Killing Your Darlings

There’s a phrase used in writing that you have to “kill your darlings”.  I don’t think that means that if you like something, you should automatically cut it.  What I do think it means is that if something isn’t working for the story, even if you love it, you have to cut it. 

While editing my current WIP, I realized that I was letting the main character off the hook in the middle of the story and that the tension died at that point.  The way I let her off the hook had some funny lines that I really liked.  I didn’t want to cut them.  But I did.  And it worked—the tension increased.

Are you willing to kill your darlings?

January Stats

This was a month of editing: totally rewrote one story and started a simpler revision on a second.  Editing drove my words/hours down, but I did achieve the mythical hour a day on average, although I didn’t quite succeed at writing every day.  How was your January?




What Catches Your Attention



Here along the Gulf Coast, it doesn’t freeze very often, so when it does, we all run outside with our cameras to document the rare event. I’ve discovered that icicles make a really nice subject. The last time we had icicles, what caught my attention was the reflection of the trees inside the drops at the ends of the icicles. This time, finding the reflections didn’t interest me. What caught my attention instead was the rim of ice along the roofline.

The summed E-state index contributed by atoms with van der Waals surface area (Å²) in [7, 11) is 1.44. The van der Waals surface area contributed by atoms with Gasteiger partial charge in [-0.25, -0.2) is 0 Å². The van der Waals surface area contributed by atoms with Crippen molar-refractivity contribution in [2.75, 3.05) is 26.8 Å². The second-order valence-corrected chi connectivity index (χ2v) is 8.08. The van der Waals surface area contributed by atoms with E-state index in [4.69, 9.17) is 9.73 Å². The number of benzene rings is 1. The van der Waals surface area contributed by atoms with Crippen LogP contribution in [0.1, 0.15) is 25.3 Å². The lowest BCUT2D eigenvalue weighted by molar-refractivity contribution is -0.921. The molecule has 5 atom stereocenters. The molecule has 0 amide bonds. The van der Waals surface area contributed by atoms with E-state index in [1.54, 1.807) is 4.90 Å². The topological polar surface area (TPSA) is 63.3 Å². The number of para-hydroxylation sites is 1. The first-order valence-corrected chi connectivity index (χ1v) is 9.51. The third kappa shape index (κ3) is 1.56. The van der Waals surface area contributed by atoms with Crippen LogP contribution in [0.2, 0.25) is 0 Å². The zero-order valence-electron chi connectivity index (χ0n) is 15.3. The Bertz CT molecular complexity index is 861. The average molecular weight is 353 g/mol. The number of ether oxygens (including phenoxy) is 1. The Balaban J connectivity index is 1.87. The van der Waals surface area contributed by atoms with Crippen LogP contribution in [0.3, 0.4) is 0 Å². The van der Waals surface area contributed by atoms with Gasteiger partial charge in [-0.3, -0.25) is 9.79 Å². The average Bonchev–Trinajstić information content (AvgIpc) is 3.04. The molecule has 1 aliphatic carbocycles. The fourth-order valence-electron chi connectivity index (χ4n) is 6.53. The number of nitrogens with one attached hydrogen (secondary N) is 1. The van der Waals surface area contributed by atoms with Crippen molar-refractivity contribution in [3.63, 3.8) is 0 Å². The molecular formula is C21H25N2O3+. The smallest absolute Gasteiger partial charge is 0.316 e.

To some extent, I think that writing is the same way. Even if two writers (or one writer at different times) started with the same story plot, characters, and theme, what catches their attention would be different, and they’d produce two different stories.

What caught your attention today?

The Moon with Jupiter

Driving home this evening, I was struck by the beautiful sight of the nearly full Moon with Jupiter.  With the dynamic range of the human eye, Jupiter looked quite bright while the Moon had some detail.  With the more limited dynamic range of the camera, I could not capture the range.  The picture of the pair below was taken with two two-stop graduated neutral density filters, and yet Jupiter (to the left) is hard to see and the Moon lacks detail. I was pleased with how my unfiltered pictures of the Moon solo turned out. Enjoy!